Two major corporations are suing the State of California alleging that a labor rights law that went into effect Jan. 1, 2020 is unconstitutional. Filed in Los Angeles federal court on Dec. 30, 2019, the lawsuit by Uber Technologies and Postmates are striking preemptively against Assembly Bill 5, which was intended to extend greater employment protections to those who work for companies like these and others within the so-called “gig economy.” But the plaintiffs say companies that rely on so-called “gig workers” were unfairly targeted while those in other industries were given more favorable treatment under the law with regard to how they classify workers. In turn, this has threatened the workers’ ability to be flexible.
As our Los Angeles employee misclassification attorneys can explain, AB5 has been the subject of intense and bitter dispute, with drivers, food couriers and other workers caught up in the middle. These workers derive their income by accepting “jobs” through these companies’ smartphone and computer apps. Plaintiffs allege the law arbitrarily exempted various types of workers, including commercial fisherman, grant writers, travel agents, direct salespeople and construction truck drivers.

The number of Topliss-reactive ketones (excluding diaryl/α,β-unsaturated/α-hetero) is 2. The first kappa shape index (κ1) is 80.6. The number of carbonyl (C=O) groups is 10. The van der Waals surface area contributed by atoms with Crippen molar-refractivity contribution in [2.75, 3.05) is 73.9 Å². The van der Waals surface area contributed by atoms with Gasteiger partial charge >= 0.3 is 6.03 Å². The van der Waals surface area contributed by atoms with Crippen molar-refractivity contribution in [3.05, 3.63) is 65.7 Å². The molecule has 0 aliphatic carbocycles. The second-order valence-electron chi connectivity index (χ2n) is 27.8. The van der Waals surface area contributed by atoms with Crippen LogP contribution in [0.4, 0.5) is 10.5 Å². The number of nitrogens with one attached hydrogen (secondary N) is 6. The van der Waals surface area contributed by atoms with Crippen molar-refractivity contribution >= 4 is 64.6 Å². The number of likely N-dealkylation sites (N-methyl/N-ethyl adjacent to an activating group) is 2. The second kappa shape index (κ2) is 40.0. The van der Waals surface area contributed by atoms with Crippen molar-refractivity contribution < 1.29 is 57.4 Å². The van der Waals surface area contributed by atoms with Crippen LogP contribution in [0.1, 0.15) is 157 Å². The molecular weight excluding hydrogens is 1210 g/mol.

Written as a means of codifying the California Supreme Court’s 2018 ruling in Dynamex Operations West, Inc. v. Superior Court of Los Angeles (i.e., “the Dynamex ruling). Continue Reading ›